Homesick Summary & Study Guide

Jean Fritz
This Study Guide consists of approximately 25 pages of chapter summaries, quotes, character analysis, themes, and more - everything you need to sharpen your knowledge of Homesick.
This section contains 475 words
(approx. 2 pages at 400 words per page)
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Homesick Summary & Study Guide Description

Homesick Summary & Study Guide includes comprehensive information and analysis to help you understand the book. This study guide contains the following sections:

This detailed literature summary also contains Topics for Discussion and a Free Quiz on Homesick by Jean Fritz.

Homesick is author Jean Fritz's story of her childhood growing up in China in a town called Hankow. While Jean adopts a first-person perspective and includes mostly real-life details from her life, some parts of Homesick are fictionalized in order to add dramatic interest.

Jean starts the story as a ten-year-old girl in the town of Hankow. Her mother and father work for the YMCA doing relief work. She attends a British school there and hates her teacher, Miss Williams, along with a couple of the other students. Her most favorite of her servants is Lin Nai-Nai, a spirited Chinese woman who looks after her as her nanny. In general, Jean feels culturally conflicted, the product of two cultures but not belonging to either one, and she longs for a long-promised trip to America in a couple of years.

Jean's best friend is Andrea Hull, also a daughter in a YMCA family. One Christmas, the Hulls and Jean's family share responsibilities for an orphan named Millie who was invited to partake in the holidays. Mopey Millie tries to run out of Jean's home during hide-and-seek, leading Jean to feel rejected.

The Hulls move away to Shanghai, and Jean's family will be spending their vacation in the mountain town of Kuling as opposed to a coastal city they always vacation in, causing Jean to throw a tantrum. While in Kuling, Jean's mother falls ill from phlebitis in her legs and must endure an extended stay in the hospital. While there, Jean's mother gives birth to a baby girl. Jean is delighted, but joy turns to agony when the prematurely-born baby dies only a few months after being born. The baby is never spoken of again by the mother.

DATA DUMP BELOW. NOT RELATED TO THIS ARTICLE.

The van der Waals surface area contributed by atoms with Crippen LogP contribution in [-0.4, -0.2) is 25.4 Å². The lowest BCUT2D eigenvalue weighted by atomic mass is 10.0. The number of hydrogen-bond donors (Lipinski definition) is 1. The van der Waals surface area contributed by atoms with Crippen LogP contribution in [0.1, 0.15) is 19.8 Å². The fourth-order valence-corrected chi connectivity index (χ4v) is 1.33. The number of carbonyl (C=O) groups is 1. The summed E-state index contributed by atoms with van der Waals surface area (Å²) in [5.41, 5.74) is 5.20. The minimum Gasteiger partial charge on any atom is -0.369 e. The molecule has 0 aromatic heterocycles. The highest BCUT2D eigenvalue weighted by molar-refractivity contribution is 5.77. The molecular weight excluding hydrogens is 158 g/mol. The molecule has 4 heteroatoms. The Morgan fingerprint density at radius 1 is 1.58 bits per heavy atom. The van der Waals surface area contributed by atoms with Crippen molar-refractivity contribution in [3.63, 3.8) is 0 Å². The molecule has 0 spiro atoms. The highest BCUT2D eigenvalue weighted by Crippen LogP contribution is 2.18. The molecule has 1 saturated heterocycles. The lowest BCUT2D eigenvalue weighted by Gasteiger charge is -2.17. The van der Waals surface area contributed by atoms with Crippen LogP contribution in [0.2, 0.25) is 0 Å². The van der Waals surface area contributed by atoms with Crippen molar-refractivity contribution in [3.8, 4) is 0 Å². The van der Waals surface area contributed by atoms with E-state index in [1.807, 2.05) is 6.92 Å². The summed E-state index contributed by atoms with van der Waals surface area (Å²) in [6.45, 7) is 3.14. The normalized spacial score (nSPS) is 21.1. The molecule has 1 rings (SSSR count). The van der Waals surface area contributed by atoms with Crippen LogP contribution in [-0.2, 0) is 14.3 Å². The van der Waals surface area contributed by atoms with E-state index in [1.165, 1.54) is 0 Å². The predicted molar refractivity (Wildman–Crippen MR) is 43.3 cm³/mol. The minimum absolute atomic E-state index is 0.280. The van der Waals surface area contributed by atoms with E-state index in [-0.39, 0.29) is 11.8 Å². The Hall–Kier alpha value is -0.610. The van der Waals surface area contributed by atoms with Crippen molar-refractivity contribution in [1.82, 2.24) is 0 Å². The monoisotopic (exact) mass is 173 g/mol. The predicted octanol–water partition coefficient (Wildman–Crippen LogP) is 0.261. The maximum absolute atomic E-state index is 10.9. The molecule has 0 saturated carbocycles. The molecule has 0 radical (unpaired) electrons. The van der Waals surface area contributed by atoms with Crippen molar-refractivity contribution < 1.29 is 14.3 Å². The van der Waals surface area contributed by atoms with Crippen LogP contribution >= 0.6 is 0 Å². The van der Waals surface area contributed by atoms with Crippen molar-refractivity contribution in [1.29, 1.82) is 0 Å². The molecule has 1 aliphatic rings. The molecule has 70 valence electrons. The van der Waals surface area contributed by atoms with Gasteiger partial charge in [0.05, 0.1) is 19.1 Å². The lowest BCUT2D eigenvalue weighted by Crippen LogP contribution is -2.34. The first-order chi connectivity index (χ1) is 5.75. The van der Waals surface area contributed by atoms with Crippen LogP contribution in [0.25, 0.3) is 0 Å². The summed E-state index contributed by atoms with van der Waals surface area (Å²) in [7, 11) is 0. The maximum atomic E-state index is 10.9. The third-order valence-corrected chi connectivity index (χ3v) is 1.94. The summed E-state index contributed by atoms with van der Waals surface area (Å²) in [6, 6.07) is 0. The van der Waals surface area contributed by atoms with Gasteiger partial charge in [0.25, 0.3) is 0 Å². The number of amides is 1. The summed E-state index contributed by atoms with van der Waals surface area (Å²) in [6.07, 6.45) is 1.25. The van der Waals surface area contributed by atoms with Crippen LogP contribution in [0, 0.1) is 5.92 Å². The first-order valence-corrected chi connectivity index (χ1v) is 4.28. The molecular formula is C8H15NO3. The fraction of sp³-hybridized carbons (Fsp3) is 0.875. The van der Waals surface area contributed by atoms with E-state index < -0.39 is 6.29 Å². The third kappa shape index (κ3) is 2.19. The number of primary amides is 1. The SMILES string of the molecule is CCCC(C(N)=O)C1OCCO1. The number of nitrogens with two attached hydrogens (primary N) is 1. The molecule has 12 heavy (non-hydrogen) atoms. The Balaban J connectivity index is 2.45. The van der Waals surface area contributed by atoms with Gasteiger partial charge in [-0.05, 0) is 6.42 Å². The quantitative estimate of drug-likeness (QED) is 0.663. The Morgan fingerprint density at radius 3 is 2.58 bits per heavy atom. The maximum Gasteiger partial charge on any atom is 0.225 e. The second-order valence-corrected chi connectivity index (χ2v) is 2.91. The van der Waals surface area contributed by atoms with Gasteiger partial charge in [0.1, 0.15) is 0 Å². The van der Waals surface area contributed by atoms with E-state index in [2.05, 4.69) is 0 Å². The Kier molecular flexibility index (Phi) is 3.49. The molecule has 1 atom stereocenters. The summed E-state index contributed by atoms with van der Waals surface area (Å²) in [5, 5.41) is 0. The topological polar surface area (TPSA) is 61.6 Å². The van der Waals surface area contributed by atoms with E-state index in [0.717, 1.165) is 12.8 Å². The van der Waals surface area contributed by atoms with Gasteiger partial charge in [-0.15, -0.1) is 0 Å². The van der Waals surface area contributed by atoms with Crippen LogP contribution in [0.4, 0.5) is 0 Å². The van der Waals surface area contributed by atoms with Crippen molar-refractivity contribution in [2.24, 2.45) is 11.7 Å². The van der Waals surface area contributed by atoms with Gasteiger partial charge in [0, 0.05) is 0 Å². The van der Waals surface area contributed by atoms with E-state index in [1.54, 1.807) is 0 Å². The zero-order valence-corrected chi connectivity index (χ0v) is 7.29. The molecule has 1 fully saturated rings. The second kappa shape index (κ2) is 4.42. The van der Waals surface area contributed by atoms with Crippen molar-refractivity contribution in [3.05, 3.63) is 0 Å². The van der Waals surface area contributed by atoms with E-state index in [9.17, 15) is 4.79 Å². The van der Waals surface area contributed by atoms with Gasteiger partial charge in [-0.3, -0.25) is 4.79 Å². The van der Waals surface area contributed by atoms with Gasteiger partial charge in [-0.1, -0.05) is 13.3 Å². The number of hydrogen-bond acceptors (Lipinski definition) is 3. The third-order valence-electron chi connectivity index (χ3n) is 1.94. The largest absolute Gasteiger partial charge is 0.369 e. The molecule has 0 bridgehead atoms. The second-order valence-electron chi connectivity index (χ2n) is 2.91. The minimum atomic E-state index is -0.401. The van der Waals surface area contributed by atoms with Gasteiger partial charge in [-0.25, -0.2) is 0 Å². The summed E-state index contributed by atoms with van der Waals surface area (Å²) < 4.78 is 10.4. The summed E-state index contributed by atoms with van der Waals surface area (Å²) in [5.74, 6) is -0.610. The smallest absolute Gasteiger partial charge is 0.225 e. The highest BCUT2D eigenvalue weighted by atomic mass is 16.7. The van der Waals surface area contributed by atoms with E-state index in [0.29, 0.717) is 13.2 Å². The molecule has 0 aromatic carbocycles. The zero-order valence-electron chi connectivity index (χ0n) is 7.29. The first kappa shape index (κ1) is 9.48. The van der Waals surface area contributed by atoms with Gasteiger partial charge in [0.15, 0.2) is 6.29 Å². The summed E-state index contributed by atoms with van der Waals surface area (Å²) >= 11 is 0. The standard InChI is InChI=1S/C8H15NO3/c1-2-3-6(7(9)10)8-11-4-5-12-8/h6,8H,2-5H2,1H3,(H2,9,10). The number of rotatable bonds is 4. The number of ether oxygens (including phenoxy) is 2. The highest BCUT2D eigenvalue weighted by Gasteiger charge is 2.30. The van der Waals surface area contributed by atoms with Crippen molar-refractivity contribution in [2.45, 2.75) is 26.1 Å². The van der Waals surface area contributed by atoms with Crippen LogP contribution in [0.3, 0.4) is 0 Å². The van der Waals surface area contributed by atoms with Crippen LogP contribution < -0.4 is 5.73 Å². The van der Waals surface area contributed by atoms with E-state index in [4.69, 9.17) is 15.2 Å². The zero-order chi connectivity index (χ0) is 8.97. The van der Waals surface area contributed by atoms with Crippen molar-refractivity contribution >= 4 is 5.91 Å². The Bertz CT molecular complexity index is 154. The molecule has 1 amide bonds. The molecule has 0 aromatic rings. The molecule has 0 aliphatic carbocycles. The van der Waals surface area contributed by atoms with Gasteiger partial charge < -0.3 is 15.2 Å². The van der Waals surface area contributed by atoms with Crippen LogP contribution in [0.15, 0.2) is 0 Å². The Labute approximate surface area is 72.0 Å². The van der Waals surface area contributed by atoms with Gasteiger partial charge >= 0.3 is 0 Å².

During Jean's time in China (the early to mid 1920s), Communists, Nationalists, and a variety of warlords were vying for supremacy, which eventually led to war and revolution. The nearby town of Wuchang comes under siege by Communists, and Jean's father helps with relief efforts for the sick and wounded there. Lin Nai-Nai's family lives in Wuchang, and she insists on traveling there after the fighting stops. Lin Nai-Nai is rejected and disowned by her family, stemming from her running away from her husband after he chose a second wife.

Soon, Hankow is a dangerous place to live for foreigners, and the family decides they must flee to America. They travel by boat to Shanghai, and then by another boat, the President Taft, to San Francisco, California. From there, the family travels many weeks by car across the country to Washington, Pennsylvania, where they have a joyous reunion with family, including Grandma. The story ends with Jean adapting to life on the Pennsylvania farm, finding a new friend at school by the name of Donald, and finally finding a sense of belonging and identity.

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This section contains 475 words
(approx. 2 pages at 400 words per page)
Buy the Homesick Study Guide
Homesick from Gale. ©2005-2006 Thomson Gale, a part of the Thomson Corporation. All rights reserved.